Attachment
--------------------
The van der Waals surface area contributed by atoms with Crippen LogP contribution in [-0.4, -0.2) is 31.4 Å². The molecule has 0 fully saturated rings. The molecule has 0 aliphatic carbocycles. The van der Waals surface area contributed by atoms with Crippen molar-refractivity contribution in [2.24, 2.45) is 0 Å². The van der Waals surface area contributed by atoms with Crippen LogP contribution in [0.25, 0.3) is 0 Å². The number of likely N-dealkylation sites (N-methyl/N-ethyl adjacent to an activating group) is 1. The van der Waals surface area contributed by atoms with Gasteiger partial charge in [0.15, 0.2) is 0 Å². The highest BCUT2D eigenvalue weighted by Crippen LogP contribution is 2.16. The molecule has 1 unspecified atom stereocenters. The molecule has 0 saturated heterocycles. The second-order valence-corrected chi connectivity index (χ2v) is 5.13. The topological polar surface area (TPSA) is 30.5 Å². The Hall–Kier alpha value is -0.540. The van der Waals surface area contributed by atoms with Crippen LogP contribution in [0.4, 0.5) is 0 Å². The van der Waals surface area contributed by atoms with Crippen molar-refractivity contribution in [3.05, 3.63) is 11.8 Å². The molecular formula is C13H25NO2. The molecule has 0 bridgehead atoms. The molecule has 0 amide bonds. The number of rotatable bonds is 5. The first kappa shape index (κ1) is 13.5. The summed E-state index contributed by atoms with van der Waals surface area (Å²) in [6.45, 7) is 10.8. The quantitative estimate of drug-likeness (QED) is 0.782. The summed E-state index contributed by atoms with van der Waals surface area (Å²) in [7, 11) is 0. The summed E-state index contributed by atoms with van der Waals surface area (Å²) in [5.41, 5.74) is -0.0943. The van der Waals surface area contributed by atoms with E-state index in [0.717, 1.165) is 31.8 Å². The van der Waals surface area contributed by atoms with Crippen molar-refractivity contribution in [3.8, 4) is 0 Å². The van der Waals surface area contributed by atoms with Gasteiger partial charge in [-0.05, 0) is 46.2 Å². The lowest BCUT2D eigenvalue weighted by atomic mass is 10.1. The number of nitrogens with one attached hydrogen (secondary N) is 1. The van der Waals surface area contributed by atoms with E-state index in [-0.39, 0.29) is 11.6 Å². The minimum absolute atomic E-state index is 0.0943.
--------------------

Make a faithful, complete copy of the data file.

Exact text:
The van der Waals surface area contributed by atoms with Crippen LogP contribution in [-0.4, -0.2) is 31.4 Å². The molecule has 0 fully saturated rings. The molecule has 0 aliphatic carbocycles. The van der Waals surface area contributed by atoms with Crippen molar-refractivity contribution in [2.24, 2.45) is 0 Å². The van der Waals surface area contributed by atoms with Crippen LogP contribution in [0.25, 0.3) is 0 Å². The number of likely N-dealkylation sites (N-methyl/N-ethyl adjacent to an activating group) is 1. The van der Waals surface area contributed by atoms with Gasteiger partial charge in [0.15, 0.2) is 0 Å². The highest BCUT2D eigenvalue weighted by Crippen LogP contribution is 2.16. The molecule has 1 unspecified atom stereocenters. The molecule has 0 saturated heterocycles. The second-order valence-corrected chi connectivity index (χ2v) is 5.13. The topological polar surface area (TPSA) is 30.5 Å². The Hall–Kier alpha value is -0.540. The van der Waals surface area contributed by atoms with Crippen LogP contribution in [0.4, 0.5) is 0 Å². The van der Waals surface area contributed by atoms with Crippen molar-refractivity contribution in [3.05, 3.63) is 11.8 Å². The molecular formula is C13H25NO2. The molecule has 0 bridgehead atoms. The molecule has 0 amide bonds. The number of rotatable bonds is 5. The first kappa shape index (κ1) is 13.5. The summed E-state index contributed by atoms with van der Waals surface area (Å²) in [6.45, 7) is 10.8. The quantitative estimate of drug-likeness (QED) is 0.782. The summed E-state index contributed by atoms with van der Waals surface area (Å²) in [7, 11) is 0. The summed E-state index contributed by atoms with van der Waals surface area (Å²) in [5.41, 5.74) is -0.0943. The van der Waals surface area contributed by atoms with E-state index in [0.717, 1.165) is 31.8 Å². The van der Waals surface area contributed by atoms with Crippen molar-refractivity contribution in [3.8, 4) is 0 Å². The van der Waals surface area contributed by atoms with Gasteiger partial charge in [-0.05, 0) is 46.2 Å². The lowest BCUT2D eigenvalue weighted by atomic mass is 10.1. The number of nitrogens with one attached hydrogen (secondary N) is 1. The van der Waals surface area contributed by atoms with E-state index in [-0.39, 0.29) is 11.6 Å². The minimum absolute atomic E-state index is 0.0943.